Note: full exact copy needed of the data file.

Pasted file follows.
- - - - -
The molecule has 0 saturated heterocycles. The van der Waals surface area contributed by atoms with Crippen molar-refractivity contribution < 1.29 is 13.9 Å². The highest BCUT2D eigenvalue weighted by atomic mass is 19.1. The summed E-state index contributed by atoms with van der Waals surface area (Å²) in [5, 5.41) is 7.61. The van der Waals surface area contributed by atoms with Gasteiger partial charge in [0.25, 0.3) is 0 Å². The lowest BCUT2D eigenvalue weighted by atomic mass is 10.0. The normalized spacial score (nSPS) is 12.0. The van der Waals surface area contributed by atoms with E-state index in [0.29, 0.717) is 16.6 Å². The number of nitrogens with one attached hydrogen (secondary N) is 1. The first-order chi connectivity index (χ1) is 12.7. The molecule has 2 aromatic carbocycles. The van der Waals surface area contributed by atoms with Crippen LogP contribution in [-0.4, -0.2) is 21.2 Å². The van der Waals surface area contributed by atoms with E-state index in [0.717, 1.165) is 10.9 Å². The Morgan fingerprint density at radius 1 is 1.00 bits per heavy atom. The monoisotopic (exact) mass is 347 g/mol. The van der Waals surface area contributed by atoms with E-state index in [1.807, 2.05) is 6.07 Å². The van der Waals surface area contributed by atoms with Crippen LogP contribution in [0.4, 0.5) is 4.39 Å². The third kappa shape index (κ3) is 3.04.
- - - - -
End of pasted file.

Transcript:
The molecule has 0 saturated heterocycles. The van der Waals surface area contributed by atoms with Crippen molar-refractivity contribution < 1.29 is 13.9 Å². The highest BCUT2D eigenvalue weighted by atomic mass is 19.1. The summed E-state index contributed by atoms with van der Waals surface area (Å²) in [5, 5.41) is 7.61. The van der Waals surface area contributed by atoms with Gasteiger partial charge in [0.25, 0.3) is 0 Å². The lowest BCUT2D eigenvalue weighted by atomic mass is 10.0. The normalized spacial score (nSPS) is 12.0. The van der Waals surface area contributed by atoms with E-state index in [0.29, 0.717) is 16.6 Å². The number of nitrogens with one attached hydrogen (secondary N) is 1. The first-order chi connectivity index (χ1) is 12.7. The molecule has 2 aromatic carbocycles. The van der Waals surface area contributed by atoms with Crippen LogP contribution in [-0.4, -0.2) is 21.2 Å². The van der Waals surface area contributed by atoms with E-state index in [0.717, 1.165) is 10.9 Å². The Morgan fingerprint density at radius 1 is 1.00 bits per heavy atom. The monoisotopic (exact) mass is 347 g/mol. The van der Waals surface area contributed by atoms with E-state index in [1.807, 2.05) is 6.07 Å². The van der Waals surface area contributed by atoms with Crippen LogP contribution in [0.4, 0.5) is 4.39 Å². The third kappa shape index (κ3) is 3.04.